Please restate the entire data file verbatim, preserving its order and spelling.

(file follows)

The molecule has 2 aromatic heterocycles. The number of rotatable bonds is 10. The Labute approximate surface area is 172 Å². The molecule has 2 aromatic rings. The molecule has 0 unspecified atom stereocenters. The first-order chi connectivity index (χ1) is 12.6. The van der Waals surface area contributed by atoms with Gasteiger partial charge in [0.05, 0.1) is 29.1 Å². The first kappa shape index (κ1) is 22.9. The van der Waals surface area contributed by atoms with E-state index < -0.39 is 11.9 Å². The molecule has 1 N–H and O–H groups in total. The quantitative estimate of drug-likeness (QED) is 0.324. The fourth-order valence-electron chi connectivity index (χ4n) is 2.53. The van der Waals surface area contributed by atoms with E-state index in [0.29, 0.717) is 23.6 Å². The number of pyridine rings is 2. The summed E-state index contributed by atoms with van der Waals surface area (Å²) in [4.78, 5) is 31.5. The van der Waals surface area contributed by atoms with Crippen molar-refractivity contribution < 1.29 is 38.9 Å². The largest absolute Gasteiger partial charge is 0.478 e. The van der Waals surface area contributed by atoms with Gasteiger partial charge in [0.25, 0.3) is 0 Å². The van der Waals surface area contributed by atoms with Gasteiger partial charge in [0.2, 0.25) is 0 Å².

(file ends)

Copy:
The molecule has 2 aromatic heterocycles. The number of rotatable bonds is 10. The Labute approximate surface area is 172 Å². The molecule has 2 aromatic rings. The molecule has 0 unspecified atom stereocenters. The first-order chi connectivity index (χ1) is 12.6. The van der Waals surface area contributed by atoms with Gasteiger partial charge in [0.05, 0.1) is 29.1 Å². The first kappa shape index (κ1) is 22.9. The van der Waals surface area contributed by atoms with E-state index < -0.39 is 11.9 Å². The molecule has 1 N–H and O–H groups in total. The quantitative estimate of drug-likeness (QED) is 0.324. The fourth-order valence-electron chi connectivity index (χ4n) is 2.53. The van der Waals surface area contributed by atoms with E-state index in [0.29, 0.717) is 23.6 Å². The number of pyridine rings is 2. The summed E-state index contributed by atoms with van der Waals surface area (Å²) in [4.78, 5) is 31.5. The van der Waals surface area contributed by atoms with Crippen molar-refractivity contribution < 1.29 is 38.9 Å². The largest absolute Gasteiger partial charge is 0.478 e. The van der Waals surface area contributed by atoms with Gasteiger partial charge in [0.25, 0.3) is 0 Å². The van der Waals surface area contributed by atoms with Gasteiger partial charge in [0.2, 0.25) is 0 Å².